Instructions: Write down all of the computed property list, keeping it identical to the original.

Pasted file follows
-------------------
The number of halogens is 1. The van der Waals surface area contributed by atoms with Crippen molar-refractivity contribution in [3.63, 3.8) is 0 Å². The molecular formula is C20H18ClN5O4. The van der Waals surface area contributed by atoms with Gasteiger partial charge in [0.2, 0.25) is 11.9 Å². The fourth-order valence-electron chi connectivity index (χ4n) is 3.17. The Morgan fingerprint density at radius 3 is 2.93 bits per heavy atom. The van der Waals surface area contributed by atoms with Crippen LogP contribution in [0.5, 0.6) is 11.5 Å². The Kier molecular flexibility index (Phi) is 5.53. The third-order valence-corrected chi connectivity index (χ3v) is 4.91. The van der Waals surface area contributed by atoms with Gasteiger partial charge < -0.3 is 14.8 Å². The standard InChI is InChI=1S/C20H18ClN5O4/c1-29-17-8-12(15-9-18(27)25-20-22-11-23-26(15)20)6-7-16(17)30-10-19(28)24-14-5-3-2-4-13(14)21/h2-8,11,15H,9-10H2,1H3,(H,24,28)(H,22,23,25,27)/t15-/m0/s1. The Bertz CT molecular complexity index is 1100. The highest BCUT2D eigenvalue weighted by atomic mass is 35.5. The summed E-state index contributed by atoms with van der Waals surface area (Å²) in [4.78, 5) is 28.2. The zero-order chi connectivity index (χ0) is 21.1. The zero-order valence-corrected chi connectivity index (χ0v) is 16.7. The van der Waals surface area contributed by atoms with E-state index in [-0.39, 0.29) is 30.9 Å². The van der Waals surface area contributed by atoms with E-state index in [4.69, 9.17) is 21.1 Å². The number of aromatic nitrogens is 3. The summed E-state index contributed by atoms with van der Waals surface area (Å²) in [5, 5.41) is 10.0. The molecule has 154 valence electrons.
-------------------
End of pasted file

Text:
The number of halogens is 1. The van der Waals surface area contributed by atoms with Crippen molar-refractivity contribution in [3.63, 3.8) is 0 Å². The molecular formula is C20H18ClN5O4. The van der Waals surface area contributed by atoms with Gasteiger partial charge in [0.2, 0.25) is 11.9 Å². The fourth-order valence-electron chi connectivity index (χ4n) is 3.17. The Morgan fingerprint density at radius 3 is 2.93 bits per heavy atom. The van der Waals surface area contributed by atoms with Crippen LogP contribution in [0.5, 0.6) is 11.5 Å². The Kier molecular flexibility index (Phi) is 5.53. The third-order valence-corrected chi connectivity index (χ3v) is 4.91. The van der Waals surface area contributed by atoms with Gasteiger partial charge < -0.3 is 14.8 Å². The standard InChI is InChI=1S/C20H18ClN5O4/c1-29-17-8-12(15-9-18(27)25-20-22-11-23-26(15)20)6-7-16(17)30-10-19(28)24-14-5-3-2-4-13(14)21/h2-8,11,15H,9-10H2,1H3,(H,24,28)(H,22,23,25,27)/t15-/m0/s1. The Bertz CT molecular complexity index is 1100. The highest BCUT2D eigenvalue weighted by atomic mass is 35.5. The summed E-state index contributed by atoms with van der Waals surface area (Å²) in [4.78, 5) is 28.2. The zero-order chi connectivity index (χ0) is 21.1. The zero-order valence-corrected chi connectivity index (χ0v) is 16.7. The van der Waals surface area contributed by atoms with E-state index in [-0.39, 0.29) is 30.9 Å². The van der Waals surface area contributed by atoms with E-state index in [4.69, 9.17) is 21.1 Å². The number of aromatic nitrogens is 3. The summed E-state index contributed by atoms with van der Waals surface area (Å²) in [5, 5.41) is 10.0. The molecule has 154 valence electrons.